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Justin Timberlake performs in "Justin Timberlake + the Tennessee Kids," a concert film now playing on Netflix.

Associated Press

Few concert films capture the excitement of being in the audience. "Justin Timberlake + the Tennessee Kids" does one better by being just as lively in its own right as its star's show.

Director Jonathan Demme is best known for his narrative films ("The Silence of the Lambs," "Something Wild," "Rachel Getting Married"), but he's also the preeminent director of live performances on film, whether it's a one-man stage show ("Swimming to Cambodia"), an intimate concert ("Neil Young: Heart of Gold," "Storefront Hitchcock") or an elaborately conceived musical celebration (the Talking Heads concert film "Stop Making Sense," arguably the greatest rock 'n' roll film ever made). There's no one better, then, to capture the final shows of Timberlake's "The 20/20 Experience" tour, a highly choreographed star show where the star knows when to go center stage and when to share the spotlight (and the camera). It's not just the best concert film in ages — it's one of the best-directed, most ebullient film experiences of the year (even if it's only on Netflix).

Timberlake is, on his own, a natural showman, armed with a precise sense of movement, a one in a million falsetto, and more than a handful of first-rate pop songs. He's also heading a spectacularly produced stage show, one with an opening (set to "Pusher Love Girl") that turns him from monolithic shadow on the wall to superstar by the spotlight in an instant. He's also capable of transitioning from a loose moment — nodding and bobbing, taking in the crowd's response before the music starts, as if to ask the crowd, "Are you ready?" — to a smooth Classic Hollywood lover's pose, asking if "I can get a light?"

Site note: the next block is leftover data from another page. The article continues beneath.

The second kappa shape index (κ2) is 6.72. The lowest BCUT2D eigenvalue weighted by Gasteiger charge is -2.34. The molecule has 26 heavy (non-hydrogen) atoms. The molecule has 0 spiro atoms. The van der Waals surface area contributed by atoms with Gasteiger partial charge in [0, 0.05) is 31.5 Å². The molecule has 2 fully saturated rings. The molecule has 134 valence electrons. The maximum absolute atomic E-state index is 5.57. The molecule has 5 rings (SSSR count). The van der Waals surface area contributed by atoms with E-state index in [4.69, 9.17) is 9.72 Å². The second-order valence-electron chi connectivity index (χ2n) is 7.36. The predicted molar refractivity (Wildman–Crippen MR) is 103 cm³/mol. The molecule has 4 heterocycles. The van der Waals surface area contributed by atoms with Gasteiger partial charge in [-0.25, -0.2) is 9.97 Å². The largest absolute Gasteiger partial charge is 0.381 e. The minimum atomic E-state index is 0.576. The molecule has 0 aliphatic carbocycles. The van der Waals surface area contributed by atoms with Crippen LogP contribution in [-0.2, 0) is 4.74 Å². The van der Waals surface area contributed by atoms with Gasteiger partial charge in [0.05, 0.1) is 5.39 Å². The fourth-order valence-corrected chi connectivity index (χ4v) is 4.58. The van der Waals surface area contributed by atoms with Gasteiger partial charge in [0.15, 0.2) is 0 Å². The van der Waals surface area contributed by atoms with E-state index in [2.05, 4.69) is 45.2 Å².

What elevates "Tennessee Kids" above a filmed version of a great concert, however, is Demme's camera, which is as responsive to movement and interaction between Timberlake, his band and the crowd as most shows are staid and unimaginative. In the opening number alone, Demme has an innate sense of when to pull the camera back and showcase the band rising from below the stage to above, where to place a camera to capture a small detail like the microphone rising to meet Timberlake and frame it just below a light, as if heaven is shining from where the music's coming from.

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Before the show starts, Demme opens the film with brief introductions by all of the stagehands, backup dancers and musicians who support Timberlake's show. The message is clear: however important the star is, nothing happens without dozens of talented people making their own contributions. That generous philosophy carries over to the concert, which will stay focused on tiny moments from supporting players that almost certainly won't get picked up on by those in the concert hall but have an effect on the overall energy on the show and the film. Demme stays trained on the pianist during a solo in "My Love" while Timberlake, barely perceptible in the background of the frame on the other end of the stage, waits for the moment to pass. The camera pans across a row of musicians during "Rock Your Body," only to reach the end of the line just as Timberlake walks into the frame. That's a sense of movement, and of back-and-forth between collaborators onstage and off, that can't be faked.

Like "Stop Making Sense" before it, "Justin Timberlake + the Tennessee Kids" is a perfect marriage of performer and filmmaker, of live experience and filmed entertainment. There's an implied and expressed love of music, of artists, and of people that's outright humane, a view of performance as utopia that's difficult to leave (fittingly, the film cuts from a tearful Timberlake ending his show with a view of stagehands setting up the stage before the concert, a thanks to the too-often-unthanked). The good news, then, is that whether you were there or not, and whether the film's playing for the first time or the 50th, "SexyBack" still bangs.

"Justin Timberlake + the Tennessee Kids" is now streaming on Netflix.

Max B. O’Connell has written about movies for websites like Indiewire, Movie Mezzanine and his blog, The Film Temple. Follow him on Twitter (@thefilmtemple) for his thoughts on film.

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